Former News of the World TV editor "fell out of love" with journalism industry

The former TV editor of the News of the World has told the Leveson Inquiry how she “fell out of love” with the industry after being asked to write an untrue story about a celebrity being cheated on by her partner.

Sharon Marshall, now a television critic for ITV’s This Morning, said she could not stay on at the News of the World, stating she had been asked to breach the PCC code over the story. It involved a pregnant celebrity whose partner had allegedly been unfaithful, though Marshall discovered the photo evidence supplied was two years old.

“Morally, it wasn’t going to happen,” Marshall said of the story, which she refused to carry out. “I made sure I killed it.”

She then resigned from the paper despite being asked to stay on. The individual who asked her to write the story, she said, remained in their job.

She described the “tough” and competitive enviroment at the tabloid. “You literally didn’t know what the person next to you was doing.” She described editorial meetings with line managers where she would be asked what she had done to stand up a story, but not about sources.

She said she was “not involved in any direct conversation” in which she was asked to work unethically, adding that she did not see any evidence of unethical behaviour with vast majority of those she worked for.

She denied a bullying culture at the tabloids, but said that “some editors are less than idyllic.”

The Inquiry also heard extracts of Marshall’s book, Tabloid Girl, which detailed her career at the redtops. Lord Justice Leveson asked if the book was “a true story”, as its cover read. Marshall repeated that the text was filled with “heightened reality” and “a bit of topspin”.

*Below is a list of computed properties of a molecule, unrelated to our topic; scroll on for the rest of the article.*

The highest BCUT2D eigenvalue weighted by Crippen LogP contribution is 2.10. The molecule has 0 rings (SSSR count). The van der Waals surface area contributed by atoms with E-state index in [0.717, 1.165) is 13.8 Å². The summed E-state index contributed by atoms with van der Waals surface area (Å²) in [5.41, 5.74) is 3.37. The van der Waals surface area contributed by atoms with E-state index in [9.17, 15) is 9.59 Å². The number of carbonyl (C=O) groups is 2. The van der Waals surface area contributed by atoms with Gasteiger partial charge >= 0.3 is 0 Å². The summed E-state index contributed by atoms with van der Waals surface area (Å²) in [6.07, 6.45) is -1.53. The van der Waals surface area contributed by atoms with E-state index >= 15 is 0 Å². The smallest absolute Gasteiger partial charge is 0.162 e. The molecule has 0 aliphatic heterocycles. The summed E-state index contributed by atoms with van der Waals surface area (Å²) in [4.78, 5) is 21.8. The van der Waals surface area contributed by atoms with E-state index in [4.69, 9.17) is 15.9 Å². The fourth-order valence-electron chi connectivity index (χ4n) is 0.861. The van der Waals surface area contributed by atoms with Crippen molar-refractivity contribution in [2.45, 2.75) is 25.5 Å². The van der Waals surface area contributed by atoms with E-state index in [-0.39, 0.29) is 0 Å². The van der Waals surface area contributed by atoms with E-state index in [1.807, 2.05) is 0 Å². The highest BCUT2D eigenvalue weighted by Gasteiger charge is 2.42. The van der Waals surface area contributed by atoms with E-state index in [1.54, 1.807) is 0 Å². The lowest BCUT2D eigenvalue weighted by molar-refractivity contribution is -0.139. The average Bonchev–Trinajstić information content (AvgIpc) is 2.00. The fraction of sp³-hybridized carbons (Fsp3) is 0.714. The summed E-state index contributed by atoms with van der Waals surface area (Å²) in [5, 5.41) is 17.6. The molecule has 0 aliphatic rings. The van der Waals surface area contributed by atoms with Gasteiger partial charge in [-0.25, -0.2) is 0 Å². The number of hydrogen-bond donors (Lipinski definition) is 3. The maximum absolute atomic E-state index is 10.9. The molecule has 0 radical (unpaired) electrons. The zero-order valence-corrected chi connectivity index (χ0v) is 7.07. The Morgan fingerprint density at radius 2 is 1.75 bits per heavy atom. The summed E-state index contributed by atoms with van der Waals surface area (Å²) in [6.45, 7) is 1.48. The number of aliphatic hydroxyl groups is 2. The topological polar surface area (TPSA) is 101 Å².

“I was writing something somebody told me in the pub,” she told the Inquiry, adding that she did not have “hard evidence” for the stories because she was not “writing a witness statement.”

“I intended it to be a good yarn,” she said.

When Leveson questioned if “topspin” meant “lying”, Marshall said that she would call it “colour”. She later said one example of it was a part of the book in which she described how she “gatecrashed” celebrity weddings.

Another story she recounted involved her being asked to travel to Rhyl to find someone who would back up a kiss and tell story about a member of the band Steps. Marshall admitted an advert for the story, with the pre-ordained headline “My five, six, seven times a night with Steps girl”, was running before the story was written.

During a slightly tense back and forth between Marshall, Leveson and Inquiry counsel, David Barr, a defensive Marshall admitted she “shouldn’t have allowed” the book’s cover to read “a true story”, but repeated that the text involved “dramatisation”.

She concluded that the maxim her book ends with — “fuck the facts…just file” — was not one that the entire industry tabloid worked by. “It’s a few individuals,” she said. “Bad apples.”

Follow Index on Censorship’s coverage of the Leveson Inquiry on Twitter – @IndexLeveson